A drypoint-from-drafting-film printmaking experiment resulting in the art above is posted on my youtube channel. You can make a drypoint engraving on matte finish mylar – or drafting film – and print an edition so you can paint each one in a different palette with watercolor, gouache, colored pencil or your media du jour. Try tracing a figure study from a sketchbook (like I did below) onto a small sheet of matte finish Dura-Lar drafting film, and then scribe the line-work with an etching needle. Ink the mylar, wipe & print… voila. 🙂
The resulting print in this experiment was terrifically sketchy. (My technical art terminology works best when its descriptive, don’t you think?) An edition of three sketchy intaglio prints are perfectly suited for watercolor, and I had a lovely afternoon of dabbling in washes, dry brush and glazing on these tiny prints.
If you’re unfamiliar with drypoint, you might enjoy this explanation (see the article here) by the British artist’s group Artists & Illustrators. They give a straightforward description, with encouraging words for folks who don’t have access to a local studio to borrow time on a printing press:
But before you go gallivanting into the abyss or dismissing it entirely, how about trying it at home? A DIY print can be created using drypoint card or any card that is laminated on one side (like card from a cereal box) for the plate, a nail or other sharp implement to make the drawing, and a rolling pin, bayer or hand-made palm-press to press it.
For more on that, check out my printmaking pal Brian Holden’s latest post on his experiments with drypoint from household materials here.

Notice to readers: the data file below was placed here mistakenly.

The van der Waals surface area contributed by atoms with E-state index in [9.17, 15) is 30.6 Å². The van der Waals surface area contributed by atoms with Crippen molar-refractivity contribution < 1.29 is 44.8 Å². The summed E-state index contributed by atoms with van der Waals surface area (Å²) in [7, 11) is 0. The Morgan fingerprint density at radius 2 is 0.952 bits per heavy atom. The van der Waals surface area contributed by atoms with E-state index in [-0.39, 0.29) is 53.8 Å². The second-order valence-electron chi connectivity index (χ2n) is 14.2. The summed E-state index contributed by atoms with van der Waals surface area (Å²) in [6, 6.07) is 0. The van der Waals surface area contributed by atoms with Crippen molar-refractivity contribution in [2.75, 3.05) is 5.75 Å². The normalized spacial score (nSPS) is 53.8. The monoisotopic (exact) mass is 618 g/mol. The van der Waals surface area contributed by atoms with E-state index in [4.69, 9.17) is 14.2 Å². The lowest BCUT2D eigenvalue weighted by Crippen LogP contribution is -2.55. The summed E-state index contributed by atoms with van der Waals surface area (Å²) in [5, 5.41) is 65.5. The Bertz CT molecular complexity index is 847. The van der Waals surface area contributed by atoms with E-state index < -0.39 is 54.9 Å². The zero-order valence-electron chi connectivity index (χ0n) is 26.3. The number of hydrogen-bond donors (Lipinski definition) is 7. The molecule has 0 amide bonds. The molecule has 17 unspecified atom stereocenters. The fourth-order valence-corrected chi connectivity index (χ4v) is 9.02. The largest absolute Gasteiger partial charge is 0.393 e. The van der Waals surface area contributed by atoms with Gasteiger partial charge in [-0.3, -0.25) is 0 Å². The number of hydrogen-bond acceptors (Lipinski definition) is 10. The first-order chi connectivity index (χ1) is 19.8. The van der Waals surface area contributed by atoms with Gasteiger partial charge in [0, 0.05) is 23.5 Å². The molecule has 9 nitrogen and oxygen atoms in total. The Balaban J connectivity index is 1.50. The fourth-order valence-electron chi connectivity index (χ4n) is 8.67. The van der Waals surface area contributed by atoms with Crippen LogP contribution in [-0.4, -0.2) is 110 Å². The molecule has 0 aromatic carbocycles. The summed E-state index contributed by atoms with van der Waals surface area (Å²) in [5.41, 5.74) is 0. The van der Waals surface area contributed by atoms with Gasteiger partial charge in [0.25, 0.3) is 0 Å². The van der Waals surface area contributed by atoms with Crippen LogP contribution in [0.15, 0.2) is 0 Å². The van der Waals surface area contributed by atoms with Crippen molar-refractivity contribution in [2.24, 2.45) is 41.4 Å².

There’s a little speed painting in the demonstration video, as well as some easy-peasy clean up tips if you use oil-based printing inks. Solvents scare people away from using oil-based printmaking inks, and I don’t blame them. But there are alternatives to cleaning up in the studio. Citrasolv and Lysol wipes do a fantastic job, as you’ll see in the clean up clip in the video below.
We’re hurling through February, and it’s a great time to make art on chilly days, in a chair, with a cup of tea and an audiobook. What are you experimenting with in your art? What’s pulling your creative wagon these days?
See you in the next post!
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Are you a born writer? Were you put on earth to be a painter, a scientist, an apostle of peace? In the end the question can only be answered by action.
Do it or don’t do it.
It may help to think of it this way. If you were meant to cure cancer or write a symphony or crack cold fusion and you don’t do it, you not only hurt yourself, even destroy yourself, you hurt your children. You hurt me. You hurt the planet.
You shame the angels who watch over you, and you spite the Almighty, who created you and only you with your unique gifts, for the sole purpose of nudging the human race one millimeter farther along its path back to God.
Creative work is not a selfish act or a bid for attention on the part of the actor. It’s a gift to the world and every being in it. Don’t cheat us of your contribution. Give us what you’ve got.